Parasitic wasps have a terrifying but weirdly impressive knack for taking over the bodies and brains of other many-legged creatures, making spiders weave them bespoke silk cocoons, obedient cockroaches incubate their eggs, and paralyzed, partially devoured ladybugs guard their young. But for the European paper wasp, as a new study describes, the tables are turned: It’s the host rather than the parasite—and the things the Xenos vesparum fly larvae inside it lead it to do are at least as odd as any of the above.
Brandon Keim at Wired describes the saga in all its bizarre detail. Particularly striking is the fact that the larvae make the wasps they live in disregard their spot in the strict wasp social order. While the infected wasps start out as workers, they spend all winter chowing down and hanging out with the queens of other colonies:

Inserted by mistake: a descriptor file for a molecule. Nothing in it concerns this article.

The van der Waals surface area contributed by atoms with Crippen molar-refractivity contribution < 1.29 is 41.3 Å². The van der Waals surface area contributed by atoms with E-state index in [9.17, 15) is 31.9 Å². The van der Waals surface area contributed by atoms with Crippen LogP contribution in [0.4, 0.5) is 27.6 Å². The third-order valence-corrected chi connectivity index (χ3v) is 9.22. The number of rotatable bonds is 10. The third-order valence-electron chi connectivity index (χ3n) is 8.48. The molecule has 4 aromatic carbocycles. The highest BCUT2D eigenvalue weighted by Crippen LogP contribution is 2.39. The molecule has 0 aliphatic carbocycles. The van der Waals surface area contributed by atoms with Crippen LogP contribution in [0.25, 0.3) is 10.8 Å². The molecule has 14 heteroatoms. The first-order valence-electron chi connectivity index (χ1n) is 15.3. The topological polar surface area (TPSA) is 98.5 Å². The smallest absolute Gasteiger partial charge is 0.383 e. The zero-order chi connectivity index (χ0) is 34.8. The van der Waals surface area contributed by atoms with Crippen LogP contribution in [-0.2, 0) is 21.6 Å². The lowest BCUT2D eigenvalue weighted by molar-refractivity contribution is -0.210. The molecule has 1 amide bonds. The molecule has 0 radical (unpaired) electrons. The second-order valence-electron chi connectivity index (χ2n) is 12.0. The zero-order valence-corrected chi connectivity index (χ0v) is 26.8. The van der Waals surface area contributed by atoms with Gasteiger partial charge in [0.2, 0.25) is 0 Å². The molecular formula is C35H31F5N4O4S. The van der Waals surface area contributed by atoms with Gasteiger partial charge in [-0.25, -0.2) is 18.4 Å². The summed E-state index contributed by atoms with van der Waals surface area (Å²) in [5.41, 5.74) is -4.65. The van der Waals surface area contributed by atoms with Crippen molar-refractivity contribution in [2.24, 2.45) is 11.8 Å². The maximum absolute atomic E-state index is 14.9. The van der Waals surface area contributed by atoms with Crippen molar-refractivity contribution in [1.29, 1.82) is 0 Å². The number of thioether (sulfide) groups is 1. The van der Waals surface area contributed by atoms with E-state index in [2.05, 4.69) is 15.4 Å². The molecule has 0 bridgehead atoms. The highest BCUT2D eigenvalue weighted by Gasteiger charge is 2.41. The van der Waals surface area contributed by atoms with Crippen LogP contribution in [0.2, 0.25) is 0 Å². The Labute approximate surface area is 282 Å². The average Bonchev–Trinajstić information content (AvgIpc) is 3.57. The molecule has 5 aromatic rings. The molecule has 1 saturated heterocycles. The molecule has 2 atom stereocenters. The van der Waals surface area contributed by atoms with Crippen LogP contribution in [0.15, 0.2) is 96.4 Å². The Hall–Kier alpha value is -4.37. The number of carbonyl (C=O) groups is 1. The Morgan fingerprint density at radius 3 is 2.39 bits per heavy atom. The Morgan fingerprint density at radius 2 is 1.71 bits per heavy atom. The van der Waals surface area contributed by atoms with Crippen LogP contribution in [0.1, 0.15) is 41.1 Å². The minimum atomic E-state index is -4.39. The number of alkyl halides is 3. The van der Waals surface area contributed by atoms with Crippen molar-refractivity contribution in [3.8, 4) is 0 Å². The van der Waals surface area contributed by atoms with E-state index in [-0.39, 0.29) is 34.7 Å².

“The parasite is triggering a queen behavior, but you can’t say they’re really queenlike, because they’re not reproductive,” said [entomologist Fabio] Manfredini. Come spring, the real queens go off to prepare nests, but infected wasps stay behind, waiting. Inside them, gestation is nearly complete.
Then, with exquisite timing, the wasps depart. Some search out foraging areas, leaving X. vesparum larvae like traps underneath leaves. Others return to their colonies at mid-day, when the real queen is out foraging, and while colony-defending workers have yet to mature. “After that, they start wandering among the colonies,” spreading their deadly larval load, said Manfredini. “They don’t lay eggs. They don’t build colonies. They’re completely anarchic.”
Read more at Wired.
Image courtesy of Solmember / Wikimedia Commons